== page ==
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SIR JOHN FROISSART Chronicles of England, France, Spain and the adjoining countries from the latter part of the reign of Edward II to the coronation of Henry IV. Vol.2

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SIR JOHN FROISSART
Chronicles of England, France, Spain and the adjoining countries from the latter part of the reign of Edward II to the coronation of Henry IV. Vol.2
page 341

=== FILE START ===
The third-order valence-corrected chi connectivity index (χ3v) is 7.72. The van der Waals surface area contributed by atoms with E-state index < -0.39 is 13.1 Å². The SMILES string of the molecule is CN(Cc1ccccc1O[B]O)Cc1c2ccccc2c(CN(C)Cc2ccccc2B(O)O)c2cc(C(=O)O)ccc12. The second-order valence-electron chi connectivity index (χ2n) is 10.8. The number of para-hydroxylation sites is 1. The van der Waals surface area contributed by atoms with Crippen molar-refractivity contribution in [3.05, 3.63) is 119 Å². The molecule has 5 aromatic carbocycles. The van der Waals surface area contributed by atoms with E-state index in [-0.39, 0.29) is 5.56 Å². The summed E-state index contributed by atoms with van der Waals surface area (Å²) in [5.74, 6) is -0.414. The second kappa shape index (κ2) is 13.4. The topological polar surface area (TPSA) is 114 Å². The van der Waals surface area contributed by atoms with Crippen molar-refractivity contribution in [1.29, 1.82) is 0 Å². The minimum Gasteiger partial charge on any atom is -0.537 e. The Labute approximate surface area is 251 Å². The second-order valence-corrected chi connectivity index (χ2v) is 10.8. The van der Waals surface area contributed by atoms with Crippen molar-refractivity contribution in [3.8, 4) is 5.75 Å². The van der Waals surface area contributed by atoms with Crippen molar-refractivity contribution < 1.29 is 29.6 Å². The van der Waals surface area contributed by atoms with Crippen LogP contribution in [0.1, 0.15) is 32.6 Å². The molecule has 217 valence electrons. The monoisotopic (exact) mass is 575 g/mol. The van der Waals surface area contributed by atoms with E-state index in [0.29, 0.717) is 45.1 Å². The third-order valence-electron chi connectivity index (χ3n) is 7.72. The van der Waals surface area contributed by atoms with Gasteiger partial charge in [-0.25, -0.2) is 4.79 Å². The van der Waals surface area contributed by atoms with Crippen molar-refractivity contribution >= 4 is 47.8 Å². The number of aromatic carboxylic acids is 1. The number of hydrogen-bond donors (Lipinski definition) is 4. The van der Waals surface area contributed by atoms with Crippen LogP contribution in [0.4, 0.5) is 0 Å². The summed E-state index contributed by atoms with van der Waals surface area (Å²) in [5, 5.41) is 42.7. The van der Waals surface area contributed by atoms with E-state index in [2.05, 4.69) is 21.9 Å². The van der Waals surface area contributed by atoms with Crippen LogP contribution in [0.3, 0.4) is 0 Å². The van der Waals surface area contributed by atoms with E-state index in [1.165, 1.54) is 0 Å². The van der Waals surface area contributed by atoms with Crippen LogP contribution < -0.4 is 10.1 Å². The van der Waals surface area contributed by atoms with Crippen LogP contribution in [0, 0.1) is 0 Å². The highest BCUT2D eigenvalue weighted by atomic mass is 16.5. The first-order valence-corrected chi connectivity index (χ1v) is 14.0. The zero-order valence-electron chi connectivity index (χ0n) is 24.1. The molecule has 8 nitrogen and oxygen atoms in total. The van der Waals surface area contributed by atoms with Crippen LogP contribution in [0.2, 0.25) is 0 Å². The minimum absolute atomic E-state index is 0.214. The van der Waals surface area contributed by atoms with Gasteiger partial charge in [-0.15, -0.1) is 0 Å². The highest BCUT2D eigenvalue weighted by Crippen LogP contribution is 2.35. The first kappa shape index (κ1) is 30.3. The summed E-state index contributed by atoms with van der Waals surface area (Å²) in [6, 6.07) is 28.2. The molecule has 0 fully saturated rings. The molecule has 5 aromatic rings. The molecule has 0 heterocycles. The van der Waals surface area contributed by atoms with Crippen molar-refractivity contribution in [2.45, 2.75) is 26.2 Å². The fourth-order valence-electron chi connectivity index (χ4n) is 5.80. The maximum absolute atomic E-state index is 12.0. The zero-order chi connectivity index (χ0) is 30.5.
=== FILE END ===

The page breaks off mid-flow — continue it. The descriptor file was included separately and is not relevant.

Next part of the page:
tbemf In'the confufieo/ftr Euilace d'Ambretieoiut was refçued by his own men, who remounted him: he afterwards performed many gallant deeds of arms, and made good captures that day. . When the battalion of the duke of Normandy faw the prince advancing fo quick upon them, they bethought themfelves how to efcape. ' The-fons of the king, the duke of Normandy, the earl of Poi-tiers, and the eiarl of Touraine^ who were very young, too eafily believed what thpfe under whofe management they were placed faid to them : how-ever, the lord Guifcard d'Angle anc} fir John de Saii\tré, who were near the earl of Poitiers, would not fly, but ruihed into the tbickeft of the combat. The three fona of the king, according to the advice given them,.gallppped away, with upwards of eight hundred lances who had never, been near the enemy, and took the road to Chauvigny. , Wbert the lord John de Lmêm, who, with the lord Tbmbaldde Bodenay.and the lord «f St. Ve-nant,, w#re the^guardians of the duke of Normandy, had fled with him a good league,, they took leave of him, and hefought thé lord, of St. Venant not to quit him until they were âlLafcrived at aplace of fffety; fpiy bf -doiàg thus, ha w**uld acquire more hoaor th^n jjf he were:,to remain on the field of battfo On their tfctufDy thfej joaet the divkfion of tkç duke çjf Orleans qukje whik and unhurt, who had fled frpn* :|ehi^d the rear of the king's bat-talion. ,Tr4ue it i$, there were many good knights and fqjfi^ jip^pg 1!*», ^ho;*AotwiAfiaading the .... I'I • I * flight


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